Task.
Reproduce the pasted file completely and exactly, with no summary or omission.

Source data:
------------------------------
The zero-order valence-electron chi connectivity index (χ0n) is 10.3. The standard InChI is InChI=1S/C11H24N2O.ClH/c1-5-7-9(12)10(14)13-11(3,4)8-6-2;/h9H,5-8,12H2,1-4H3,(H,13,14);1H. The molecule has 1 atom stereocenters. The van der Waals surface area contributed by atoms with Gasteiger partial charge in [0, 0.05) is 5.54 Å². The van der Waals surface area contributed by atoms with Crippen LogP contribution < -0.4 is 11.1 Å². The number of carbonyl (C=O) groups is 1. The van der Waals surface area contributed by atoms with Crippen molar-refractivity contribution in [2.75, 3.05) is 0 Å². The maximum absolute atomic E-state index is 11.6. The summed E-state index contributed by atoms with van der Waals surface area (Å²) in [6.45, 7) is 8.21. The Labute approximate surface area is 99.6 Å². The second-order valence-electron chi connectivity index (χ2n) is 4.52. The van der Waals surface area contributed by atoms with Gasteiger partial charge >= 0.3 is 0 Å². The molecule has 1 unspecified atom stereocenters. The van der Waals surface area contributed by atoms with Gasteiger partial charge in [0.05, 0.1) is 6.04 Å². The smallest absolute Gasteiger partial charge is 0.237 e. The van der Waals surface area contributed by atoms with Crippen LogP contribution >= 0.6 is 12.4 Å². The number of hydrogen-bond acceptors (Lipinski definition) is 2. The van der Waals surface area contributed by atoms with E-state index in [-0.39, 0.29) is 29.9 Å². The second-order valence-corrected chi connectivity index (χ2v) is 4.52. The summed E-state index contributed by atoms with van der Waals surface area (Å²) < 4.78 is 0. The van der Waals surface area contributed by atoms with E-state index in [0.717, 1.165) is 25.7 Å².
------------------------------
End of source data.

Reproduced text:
The zero-order valence-electron chi connectivity index (χ0n) is 10.3. The standard InChI is InChI=1S/C11H24N2O.ClH/c1-5-7-9(12)10(14)13-11(3,4)8-6-2;/h9H,5-8,12H2,1-4H3,(H,13,14);1H. The molecule has 1 atom stereocenters. The van der Waals surface area contributed by atoms with Gasteiger partial charge in [0, 0.05) is 5.54 Å². The van der Waals surface area contributed by atoms with Crippen LogP contribution < -0.4 is 11.1 Å². The number of carbonyl (C=O) groups is 1. The van der Waals surface area contributed by atoms with Crippen molar-refractivity contribution in [2.75, 3.05) is 0 Å². The maximum absolute atomic E-state index is 11.6. The summed E-state index contributed by atoms with van der Waals surface area (Å²) in [6.45, 7) is 8.21. The Labute approximate surface area is 99.6 Å². The second-order valence-electron chi connectivity index (χ2n) is 4.52. The van der Waals surface area contributed by atoms with Gasteiger partial charge >= 0.3 is 0 Å². The molecule has 1 unspecified atom stereocenters. The van der Waals surface area contributed by atoms with Gasteiger partial charge in [0.05, 0.1) is 6.04 Å². The smallest absolute Gasteiger partial charge is 0.237 e. The van der Waals surface area contributed by atoms with Crippen LogP contribution >= 0.6 is 12.4 Å². The number of hydrogen-bond acceptors (Lipinski definition) is 2. The van der Waals surface area contributed by atoms with E-state index in [-0.39, 0.29) is 29.9 Å². The second-order valence-corrected chi connectivity index (χ2v) is 4.52. The summed E-state index contributed by atoms with van der Waals surface area (Å²) < 4.78 is 0. The van der Waals surface area contributed by atoms with E-state index in [0.717, 1.165) is 25.7 Å².